Training: Filling the gap

Who is running your rigs? Who keeps them operating? These are questions that may well be at the forefront of your mind as you see the age of your experienced electricians and mechanics moving up

Your training aim is to achieve an increase in the skills and experience of your workforce. All training needs to be relevant and specific to the rig equipment that your people need to maintain. Of course, a training matrix with the required courses can be used merely as a tick-box exercise for your current client or the next one. These matrices often cover the minimum requirements and leave trade-specific training in the “as-needed” box. The required rig-specific training can be easily missed if the tick-box compliance route is taken in isolation.

However, a training program that provides a career structure, introduces newcomers to the industry and turns them into experienced and solid team members of the drilling rig maintenance crew can only be beneficial. The winners in such a program are the drilling company for having a better standard of maintenance personnel, the employee as he can see a career path with clearly defined training courses, the rig equipment that receives better maintenance and suffers less downtime, and the client who can be certain that the crew is receiving adequate training and field experience. In other words, winners are all around.

The indefinable effects of a proper training program are that the company is regarded as progressive, a good company to work for and one that is focused on the local workforce. These effects cannot be easily calculated for the balance sheet, but as one of our clients said, “A contractor that retains his staff and considers long-term assets is always worth a second look.”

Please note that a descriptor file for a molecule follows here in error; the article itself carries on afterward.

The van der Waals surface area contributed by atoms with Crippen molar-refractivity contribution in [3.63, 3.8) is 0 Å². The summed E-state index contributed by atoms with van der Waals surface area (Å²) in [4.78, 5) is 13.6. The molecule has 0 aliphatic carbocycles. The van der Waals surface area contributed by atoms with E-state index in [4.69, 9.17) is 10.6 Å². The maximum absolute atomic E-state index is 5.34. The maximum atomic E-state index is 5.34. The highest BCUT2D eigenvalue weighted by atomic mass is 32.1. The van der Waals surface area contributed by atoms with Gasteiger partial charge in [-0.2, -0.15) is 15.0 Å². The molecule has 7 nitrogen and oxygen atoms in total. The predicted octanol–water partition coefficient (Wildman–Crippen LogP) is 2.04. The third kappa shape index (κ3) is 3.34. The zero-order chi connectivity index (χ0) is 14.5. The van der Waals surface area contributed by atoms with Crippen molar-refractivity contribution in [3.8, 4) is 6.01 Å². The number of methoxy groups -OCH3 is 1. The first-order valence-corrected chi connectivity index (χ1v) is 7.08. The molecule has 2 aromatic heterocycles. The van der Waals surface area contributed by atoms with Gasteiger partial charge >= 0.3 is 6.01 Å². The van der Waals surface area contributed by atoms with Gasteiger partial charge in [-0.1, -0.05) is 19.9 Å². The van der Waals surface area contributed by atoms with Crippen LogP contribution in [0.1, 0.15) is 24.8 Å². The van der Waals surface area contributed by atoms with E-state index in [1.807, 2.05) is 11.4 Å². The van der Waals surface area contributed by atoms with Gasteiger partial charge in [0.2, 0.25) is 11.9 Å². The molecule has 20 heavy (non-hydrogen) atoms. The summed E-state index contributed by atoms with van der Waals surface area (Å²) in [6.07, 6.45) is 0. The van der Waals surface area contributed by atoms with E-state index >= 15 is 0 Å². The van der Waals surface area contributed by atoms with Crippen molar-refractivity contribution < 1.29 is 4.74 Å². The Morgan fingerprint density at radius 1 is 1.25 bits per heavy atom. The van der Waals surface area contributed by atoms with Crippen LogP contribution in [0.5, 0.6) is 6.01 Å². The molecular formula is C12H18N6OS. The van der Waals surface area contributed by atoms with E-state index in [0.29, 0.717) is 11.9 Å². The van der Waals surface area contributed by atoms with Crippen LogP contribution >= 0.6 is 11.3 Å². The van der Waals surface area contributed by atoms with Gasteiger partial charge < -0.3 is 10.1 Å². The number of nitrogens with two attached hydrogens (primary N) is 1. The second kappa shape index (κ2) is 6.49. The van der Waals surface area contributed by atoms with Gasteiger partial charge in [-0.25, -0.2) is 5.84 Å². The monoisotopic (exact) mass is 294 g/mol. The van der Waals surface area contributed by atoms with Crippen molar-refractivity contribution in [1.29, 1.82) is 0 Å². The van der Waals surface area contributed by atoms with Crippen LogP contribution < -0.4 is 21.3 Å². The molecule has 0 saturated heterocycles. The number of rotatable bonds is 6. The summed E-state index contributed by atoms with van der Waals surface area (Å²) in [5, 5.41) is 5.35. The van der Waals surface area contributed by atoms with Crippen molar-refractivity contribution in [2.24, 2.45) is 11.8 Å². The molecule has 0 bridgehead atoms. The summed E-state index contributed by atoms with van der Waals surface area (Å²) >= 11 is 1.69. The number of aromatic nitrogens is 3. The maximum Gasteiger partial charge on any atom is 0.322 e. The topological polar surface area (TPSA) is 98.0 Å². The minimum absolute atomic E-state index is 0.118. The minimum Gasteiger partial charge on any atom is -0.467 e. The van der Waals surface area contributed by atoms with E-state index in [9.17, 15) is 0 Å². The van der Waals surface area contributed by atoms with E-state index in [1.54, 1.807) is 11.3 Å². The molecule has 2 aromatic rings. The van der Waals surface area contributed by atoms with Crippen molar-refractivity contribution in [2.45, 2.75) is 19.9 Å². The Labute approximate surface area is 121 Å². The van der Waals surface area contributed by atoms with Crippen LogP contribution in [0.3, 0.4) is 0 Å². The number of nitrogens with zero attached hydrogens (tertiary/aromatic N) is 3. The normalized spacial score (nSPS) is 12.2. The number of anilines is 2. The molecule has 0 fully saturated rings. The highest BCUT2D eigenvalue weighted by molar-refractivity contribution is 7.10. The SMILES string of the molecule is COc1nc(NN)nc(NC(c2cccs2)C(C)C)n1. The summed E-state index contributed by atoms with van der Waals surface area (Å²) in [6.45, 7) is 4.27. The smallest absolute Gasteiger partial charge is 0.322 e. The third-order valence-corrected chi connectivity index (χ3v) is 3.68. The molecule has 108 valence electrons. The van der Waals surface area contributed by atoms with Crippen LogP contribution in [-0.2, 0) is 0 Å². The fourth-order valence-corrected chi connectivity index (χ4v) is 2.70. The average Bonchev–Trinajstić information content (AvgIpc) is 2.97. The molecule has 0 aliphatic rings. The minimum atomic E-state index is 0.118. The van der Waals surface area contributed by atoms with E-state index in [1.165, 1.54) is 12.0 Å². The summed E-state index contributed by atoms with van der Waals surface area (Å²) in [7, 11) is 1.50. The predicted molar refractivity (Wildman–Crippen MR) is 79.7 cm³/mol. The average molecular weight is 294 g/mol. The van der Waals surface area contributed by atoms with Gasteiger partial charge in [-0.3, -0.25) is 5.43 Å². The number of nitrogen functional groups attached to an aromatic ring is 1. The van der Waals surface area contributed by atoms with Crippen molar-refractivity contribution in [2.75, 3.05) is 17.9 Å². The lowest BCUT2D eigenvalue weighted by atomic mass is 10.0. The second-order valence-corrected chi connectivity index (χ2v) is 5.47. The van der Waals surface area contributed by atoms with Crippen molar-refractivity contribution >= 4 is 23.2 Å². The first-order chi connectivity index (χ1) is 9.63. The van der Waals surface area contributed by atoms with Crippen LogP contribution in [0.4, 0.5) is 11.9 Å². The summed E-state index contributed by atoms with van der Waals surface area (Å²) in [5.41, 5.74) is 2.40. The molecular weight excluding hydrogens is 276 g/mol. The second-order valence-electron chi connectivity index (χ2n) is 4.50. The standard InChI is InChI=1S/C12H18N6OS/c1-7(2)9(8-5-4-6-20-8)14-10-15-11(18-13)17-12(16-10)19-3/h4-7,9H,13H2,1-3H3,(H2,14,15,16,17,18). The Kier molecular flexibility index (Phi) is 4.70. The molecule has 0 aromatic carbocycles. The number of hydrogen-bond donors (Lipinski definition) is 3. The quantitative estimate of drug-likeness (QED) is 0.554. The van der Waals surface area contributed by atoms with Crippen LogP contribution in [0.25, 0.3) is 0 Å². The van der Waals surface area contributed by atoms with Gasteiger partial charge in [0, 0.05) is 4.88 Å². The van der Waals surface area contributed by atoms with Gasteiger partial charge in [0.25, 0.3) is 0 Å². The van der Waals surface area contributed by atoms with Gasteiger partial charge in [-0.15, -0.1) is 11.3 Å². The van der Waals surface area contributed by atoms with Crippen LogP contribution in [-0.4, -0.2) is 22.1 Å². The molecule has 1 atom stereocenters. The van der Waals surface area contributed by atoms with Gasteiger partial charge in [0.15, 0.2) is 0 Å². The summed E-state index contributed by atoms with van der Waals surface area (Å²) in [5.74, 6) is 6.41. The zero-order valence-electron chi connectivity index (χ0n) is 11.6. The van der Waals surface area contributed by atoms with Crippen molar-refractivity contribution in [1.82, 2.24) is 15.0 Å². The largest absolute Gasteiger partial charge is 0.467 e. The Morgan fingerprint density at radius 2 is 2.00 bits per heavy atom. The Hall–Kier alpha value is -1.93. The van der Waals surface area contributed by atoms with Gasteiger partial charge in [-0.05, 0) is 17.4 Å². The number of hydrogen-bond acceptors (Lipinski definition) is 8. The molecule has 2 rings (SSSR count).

A defined training program is not just a bunch of courses thrown together. A training program should be conceived and constructed to match the requirements of the industry’s existing levels of competency. But how would you define this? One method is to define where you want to be. Taking each pocket of the company in isolation is not always an effective way to achieve an overview of the best place to be. So, where do you want to be?

In order to find that out, the following components need to be considered:

  • The company should make policies to ensure that the people can work and operate the equipment in a safe manner.
  • The equipment needs to be more effective and operationally efficient.
  • The people who operate and maintain the equipment need to know how to use and maintain it.

This can be graphically represented by means of three circles:
The cloud in Figure 1 represents the Safe Zone, the area where everyone wants to be. How do we get there? With better equipment the circle moves to the right. With refined policies the circle moves to the left. By training the people to be competent at their job the circle moves up.

Once all three circles have moved in the right direction, there is an overlap: the Golden Triangle, the place where we want to be. Of the three components, people are the variable factor. Equipment is basically the same on any rig; policies are the same on rigs of one and the same company. It is only the people that make a significant difference between one drilling unit and another. The training of people, if undertaken correctly, can have a highly positive effect on the rig’s operational standards.